The city center offers a huge variety of bars, brewery pubs, clubs and restaurants to go to. During this Saturday night we decided to visit a bar first. We had some local beer and vodka which was excellent before we stopped by a student bar to have some more drinks.
Our experience was, that the people have always been very friendly and open and we have never felt unsafe walking through the streets at night. The prices for drinks and meals are below the prices in Germany but you always get good quality for it.
After a long night at the bar and not too much sleep we really enjoyed the breakfast the next morning. As we decided to go to the beach it was perfect to fill our stomach before leaving.
We took a tram from the main station and it took us about 25 minutes to reach the beach. The tram was stopping only 50m away from the beach. Even if it was cold (around 0°C / 32°F) we walked down the beach until we reached the pier of the public beach of Gdansk. While we were wearing winter jackets and beanies, there was a group of people going to have a bath in the cold Baltic sea. We decided not to do so as we already got some wet shoes due to taking pictures near the water which was cold enough. Anyways the beach is a great opportunity to relax, have a walk or visit one of the cafés around, not only in summer, but also in winter. On the way back to the tram station we stopped at a small café with really nice modern interior to have some coffee and cake.
As Gdansk is not far from the Russian boarder (to Kaliningrad) and more north than our hometown it was getting dark earlier than usual for us at around 03:30 pm. To have a nice view over the city before sunset we decided to go up to the so called Krzyz Milenijny, a giant cross throning on a hill over the city. From here we had a great view onto the whole city and the port. It was impressive to see the size of the port which isn’t really visible while walking through the city. On top of the hill, there is also a museum of the military history of Gdansk as barracks were located on this hill.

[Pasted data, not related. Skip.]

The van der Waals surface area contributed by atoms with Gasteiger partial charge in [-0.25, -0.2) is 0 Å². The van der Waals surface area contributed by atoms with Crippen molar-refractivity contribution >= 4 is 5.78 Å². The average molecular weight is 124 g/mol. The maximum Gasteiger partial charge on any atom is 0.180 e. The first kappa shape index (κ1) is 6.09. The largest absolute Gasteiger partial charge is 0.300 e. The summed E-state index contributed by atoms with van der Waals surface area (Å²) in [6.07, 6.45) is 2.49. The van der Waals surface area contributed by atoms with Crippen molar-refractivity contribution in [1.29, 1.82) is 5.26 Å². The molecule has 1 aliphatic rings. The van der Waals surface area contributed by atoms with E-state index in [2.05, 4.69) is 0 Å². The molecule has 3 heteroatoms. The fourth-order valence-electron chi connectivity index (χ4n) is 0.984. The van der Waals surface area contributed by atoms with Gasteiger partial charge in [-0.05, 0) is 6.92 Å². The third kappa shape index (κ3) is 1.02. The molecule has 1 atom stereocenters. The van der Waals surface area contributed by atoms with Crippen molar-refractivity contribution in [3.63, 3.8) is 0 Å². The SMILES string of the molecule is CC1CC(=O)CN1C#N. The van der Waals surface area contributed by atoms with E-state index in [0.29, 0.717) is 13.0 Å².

After that we had some food in a restaurant serving regional dishes at the Long Market Square. It was called Velevetka and is a really good place to have some regional food and drinks when you are in town. We had a soup, and a main dish with sausages, bigos, potatoes and mustard which was delicious. If you like savory food and good beer, the polish cuisine is something you should definitely try.
After having some beer and watching a movie in the hotel room we went to bed as we had a long trip ahead back home the next day.
On our last day we decided to just look out for some shops to get some souvenir vodka to bring back home. For sure we found some as prices for alcohol are much lower than in Germany. This time we took the bus back to the airport. The trip takes 35 minutes from the city center but is only 3 Zloty which equals approximately 0.70€ or $0.90. We enjoyed to see some parts of the city outside of the center and reached the airport perfectly in time to reach our flight.
How to get to Gdansk?
From Europe Gdansk can be reached either by train or by plane. A lot of low cost carriers offer connections to the airport of Gdansk (Wizz Air, Norwegian, Ryanair). If you come from abroad, there are four carriers offering connections for you: Lufthansa (worldwide through Frankfurt), LOT Polish Airlines (North America and Asia through Warsaw), SAS Scandinavian Airlines (North America and Asia through Copenhagen) and Airberlin (from the USA through Berlin Tegel).
I hope I was able to give you some insight on our trip and some ideas for your next one. If you have any questions or need some tips, please write us an E-Mail to firstname.lastname@example.org or post a comment below.